FIU has waited three years for the kind of destructive, athletic game senior defensive tackle Darrian Dyson produced against Central Florida last Thursday.
It shows what happens when a prodigiously talented player and program don’t give up on each other.
Nobody has ever doubted Dyson’s athleticism. A shot putter and discus hurler in track at New Orleans Edna Karr High, he also, in an emergency, anchored a 1,600-meter relay team. He played third base and pitched in baseball (he says he throws a two-seam fastball).
Asked how high he got on his game-clinching field goal block Thursday, the former high school basketball player said, “To the rim.”
Dyson’s list of offers included Mississippi State and Colorado. With the help of New Orleans-area defensive tackle Isame Faciane, whom Dyson recalls facing when Edna Karr played Slidell in the 2009 state semifinals, FIU got Dyson to come to West Dade with teammate Leonard Washington and New Orleans Walker defensive lineman Marques Cheeks.
“FIU showed a great interest in me,” said Dyson, a sports management major. “They had a good academic program with the SAAC. Once I heard that and with the football team on the come-up, I thought it was a good place for me. All of us knowing we were going to be in the same school, we knew we had each other’s back.”
All three stayed after coach Mario Cristobal was fired and replaced by Ron Turner. Dyson had the most options of the three and didn’t consider following some others in transferring.
“Once I signed my letter of intent, I was FIU,” Dyson said.
Turner saw Dyson’s ability, too. He saw it enough to know he wasn’t seeing it enough. He thought Dyson was lazy, perhaps felt entitled because of his talent, and definitely 40 pounds overweight.
“He’s a force in there. When he comes off the ball with good pad level — he has great strength — he’s really tough to block,” Turner said. “The problem was, he’d get tired. He’d do it one play, maybe two. Then take six off. Then do it one, six off. Sometimes, take 20 off. Then, he’d play [standing up] high. There are times, I could’ve blocked him. The first year, watching film, he’d get driven back 10 yards.”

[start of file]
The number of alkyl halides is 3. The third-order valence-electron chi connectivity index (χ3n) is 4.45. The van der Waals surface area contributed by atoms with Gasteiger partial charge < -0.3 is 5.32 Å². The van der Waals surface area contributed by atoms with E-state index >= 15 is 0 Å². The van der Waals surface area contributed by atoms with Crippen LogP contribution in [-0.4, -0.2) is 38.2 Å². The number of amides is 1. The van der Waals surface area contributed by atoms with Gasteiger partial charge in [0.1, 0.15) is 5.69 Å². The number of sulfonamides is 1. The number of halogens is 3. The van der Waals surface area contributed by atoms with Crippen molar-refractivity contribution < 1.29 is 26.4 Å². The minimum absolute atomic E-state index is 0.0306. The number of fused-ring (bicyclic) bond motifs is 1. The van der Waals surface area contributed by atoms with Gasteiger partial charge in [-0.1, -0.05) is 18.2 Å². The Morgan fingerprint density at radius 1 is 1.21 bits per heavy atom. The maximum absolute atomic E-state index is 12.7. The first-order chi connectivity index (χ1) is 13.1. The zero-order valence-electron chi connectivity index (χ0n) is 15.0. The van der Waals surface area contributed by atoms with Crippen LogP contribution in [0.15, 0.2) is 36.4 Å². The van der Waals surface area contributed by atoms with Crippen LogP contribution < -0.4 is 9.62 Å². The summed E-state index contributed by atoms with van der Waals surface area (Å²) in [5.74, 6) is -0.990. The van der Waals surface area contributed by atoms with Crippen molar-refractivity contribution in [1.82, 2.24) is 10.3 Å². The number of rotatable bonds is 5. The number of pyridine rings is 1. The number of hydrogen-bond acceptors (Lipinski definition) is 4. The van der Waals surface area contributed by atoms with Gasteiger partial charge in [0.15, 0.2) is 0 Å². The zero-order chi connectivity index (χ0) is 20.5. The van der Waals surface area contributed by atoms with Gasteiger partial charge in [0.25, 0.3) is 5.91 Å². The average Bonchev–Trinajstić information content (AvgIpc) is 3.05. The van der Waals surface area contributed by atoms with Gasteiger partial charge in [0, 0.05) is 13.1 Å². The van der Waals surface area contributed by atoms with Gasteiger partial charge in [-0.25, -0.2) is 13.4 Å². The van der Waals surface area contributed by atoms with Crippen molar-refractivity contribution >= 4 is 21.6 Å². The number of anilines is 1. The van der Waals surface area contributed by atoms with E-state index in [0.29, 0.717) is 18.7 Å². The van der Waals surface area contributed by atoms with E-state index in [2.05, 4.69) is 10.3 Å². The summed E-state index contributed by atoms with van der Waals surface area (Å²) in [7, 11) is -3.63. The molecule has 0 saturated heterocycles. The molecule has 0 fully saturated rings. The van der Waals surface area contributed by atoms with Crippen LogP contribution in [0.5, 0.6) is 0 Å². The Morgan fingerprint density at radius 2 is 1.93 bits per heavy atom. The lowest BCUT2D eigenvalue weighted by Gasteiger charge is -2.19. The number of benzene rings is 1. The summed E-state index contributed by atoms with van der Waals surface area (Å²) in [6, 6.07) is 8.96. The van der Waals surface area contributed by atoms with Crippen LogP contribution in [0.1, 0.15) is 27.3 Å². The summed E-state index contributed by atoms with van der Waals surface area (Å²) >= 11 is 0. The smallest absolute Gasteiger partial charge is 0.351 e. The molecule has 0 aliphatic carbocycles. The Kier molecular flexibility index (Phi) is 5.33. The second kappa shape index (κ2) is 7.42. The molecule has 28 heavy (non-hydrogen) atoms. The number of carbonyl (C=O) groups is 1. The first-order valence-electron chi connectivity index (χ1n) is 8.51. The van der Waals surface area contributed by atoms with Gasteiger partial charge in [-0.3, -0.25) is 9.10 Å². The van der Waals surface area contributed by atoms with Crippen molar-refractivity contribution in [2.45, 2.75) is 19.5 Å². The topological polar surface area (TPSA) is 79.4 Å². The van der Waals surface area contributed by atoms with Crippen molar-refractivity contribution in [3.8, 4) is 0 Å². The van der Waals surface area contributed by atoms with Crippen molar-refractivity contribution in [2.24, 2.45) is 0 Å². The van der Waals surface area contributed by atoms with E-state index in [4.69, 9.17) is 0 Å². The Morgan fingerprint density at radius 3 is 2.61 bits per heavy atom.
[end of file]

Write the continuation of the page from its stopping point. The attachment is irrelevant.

Despite the love of Cajun cooking common to Louisiana-raised football players and, he believes, pasta dishes being the best of his culinary repertoire, Dyson trimmed down over the past two seasons.
“He’s totally different all offseason, December all the way through,” Turner said. “Some guys can do that for a few weeks, but he’s maintained it all offseason. Spring ball, he had a great training camp and a really good first game. He’s lost weight. Before, he’d come up to practice, he’d pull his shirt up, I’d say ‘Put that down, nobody wants to look at that fat rolling around.’ ”
Before leaping to block UCF’s game-winning field-goal attempt, the 6-4, 296-pound Dyson ruined running play after running play, his quickness and brute mass drawing blockers with gravitational pull.
Dyson wound up with four tackles and a shared tackle-for-loss. Working behind Dyson, junior middle linebacker Treyvon Williams made a game-high 11 tackles, including two short-yardage stops on third down and had 1.5 tackles for loss.
“Long as the O-line stay on us, we’re eating blocks up, we don’t mind our linebackers scraping over the top and making the play,” Dyson grinned.